Griffith’s Ugo Fattore and his partner Karen French were hit by their own personal tragedy the same day two airplanes crashed into the World Trade Center.
“That morning we woke up, the TV was blaring, saying, ‘The world has changed’ … moments after the minute’s silence for the world, we got an urgent phone call … we found out Ugo had leukaemia. Our world also turned upside down that day, it was surreal,” Ms French said.
On 11 September 2001, doctors told Mr Fattore he had just eight years to live.
“But here I am, 21 years later – I was 48 when diagnosed and have just turned 70,” he said.
In defying predictions, the couple are grateful for the support of Griffith’s Can Assist, a charity who pay for flights, petrol and accommodation costs for rural cancer sufferers who need to travel to big cities for lifesaving treatment.
“We were lucky to have Olga [Forner from Can Assist], they have looked after us whenever we’ve needed them for the past 16 years. They looked after us in 2006 when I was allergic to a chemo drug. We ended up in Sydney for six weeks. Can Assist paid for the airfares and the accommodation,” Mr Fattore said.
Ms French added: “Last November he got airlifted to Sydney and Can Assist helped again. Without them, Ugo would’ve been in hospital all alone.”
On Friday 24 March, the couple joined others in sharing their cancer stories on the Triple M radio station, as part of a big push to raise $10,000 for the local charity.
Radio presenter Glenn Starr is behind the initiative.
“A year ago we released the Song That Griffith Built, which was to raise money for a local charity,” he said. “We chose Can Assist and cancer care accommodation. Before I leave the station, I want to reach my target of raising $10,000. On Friday, we are going to do one big push to raise as much money as we possibly can. In the morning we will be sharing cancer stories and directing people to our website, from there they can click on the GoFundMe link and make a donation.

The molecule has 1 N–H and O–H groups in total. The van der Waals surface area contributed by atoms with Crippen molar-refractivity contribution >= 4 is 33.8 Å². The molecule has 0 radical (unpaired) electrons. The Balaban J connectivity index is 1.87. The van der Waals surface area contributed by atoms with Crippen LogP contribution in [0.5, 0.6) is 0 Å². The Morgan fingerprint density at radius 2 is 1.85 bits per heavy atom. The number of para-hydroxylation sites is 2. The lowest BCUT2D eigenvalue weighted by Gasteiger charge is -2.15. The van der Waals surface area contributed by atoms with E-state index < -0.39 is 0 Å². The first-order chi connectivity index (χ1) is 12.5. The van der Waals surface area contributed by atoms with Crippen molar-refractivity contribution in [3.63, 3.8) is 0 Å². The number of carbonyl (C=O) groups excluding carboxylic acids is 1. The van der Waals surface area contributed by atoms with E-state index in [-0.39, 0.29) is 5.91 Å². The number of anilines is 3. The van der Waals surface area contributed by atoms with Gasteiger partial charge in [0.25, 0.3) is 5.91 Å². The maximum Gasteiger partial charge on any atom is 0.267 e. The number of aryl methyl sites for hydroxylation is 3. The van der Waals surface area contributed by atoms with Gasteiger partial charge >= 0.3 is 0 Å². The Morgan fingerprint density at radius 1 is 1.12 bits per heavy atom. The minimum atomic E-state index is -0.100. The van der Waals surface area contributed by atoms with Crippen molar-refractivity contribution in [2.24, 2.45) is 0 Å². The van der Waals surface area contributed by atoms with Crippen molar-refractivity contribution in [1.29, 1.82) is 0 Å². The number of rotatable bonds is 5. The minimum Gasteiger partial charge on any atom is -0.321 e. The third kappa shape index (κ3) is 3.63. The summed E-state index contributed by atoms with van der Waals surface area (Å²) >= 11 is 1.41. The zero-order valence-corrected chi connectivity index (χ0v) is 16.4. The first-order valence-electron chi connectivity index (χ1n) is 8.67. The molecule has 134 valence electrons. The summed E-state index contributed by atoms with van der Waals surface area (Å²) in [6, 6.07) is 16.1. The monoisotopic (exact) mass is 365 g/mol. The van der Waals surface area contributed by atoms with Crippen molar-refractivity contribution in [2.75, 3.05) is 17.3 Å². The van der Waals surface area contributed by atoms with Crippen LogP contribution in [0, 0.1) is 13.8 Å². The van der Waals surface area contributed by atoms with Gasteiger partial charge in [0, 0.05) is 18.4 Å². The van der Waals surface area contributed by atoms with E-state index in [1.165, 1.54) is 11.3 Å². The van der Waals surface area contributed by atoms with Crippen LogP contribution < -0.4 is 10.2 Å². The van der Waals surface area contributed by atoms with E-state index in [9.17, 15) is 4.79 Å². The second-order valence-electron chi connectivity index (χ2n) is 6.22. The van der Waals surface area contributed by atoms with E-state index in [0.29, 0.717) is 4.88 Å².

“The stories we will share can inspire people to donate and see the incredible work of Can Assist; the only way we can have a service like that is to support it.”
Mr Starr is motivated by his own personal experience.
“Eleven years ago, I lost my mum to cancer. She was diagnosed and gone within 14 days. It was very severe cancer. I want to help anyone who has to go through what we went through.”
He also believes Mr Fattore is a perfect case study for the cause.
“Ugo is a motivator. People who have been diagnosed with leukaemia have rung him because he’s so positive,” Ms French said.
“Medical technology has changed so much in 21 years. He’s on a tablet chemo now for two years, which has 87 per cent remission. It’s only been around for 18 months and has been very successful for older people … we’ve lost too many friends who just give up when diagnosed with cancer.
“The day we got home from Sydney [after treatment], I took him out to Giuseppe’s for lunch, a whole heap of priests started turning up – I said, ‘Ugo, someone is on your side’.”
Mr Fattore once looked as if he wouldn’t see his grandchildren but is now poised to meet his great grandkids.
“Six years ago, I flew over to the UK for my son’s wedding … I’m not ready to go yet.”
Donations to Friday’s fundraiser can be made via The Song That Griffith Built’s Go Fund Me page.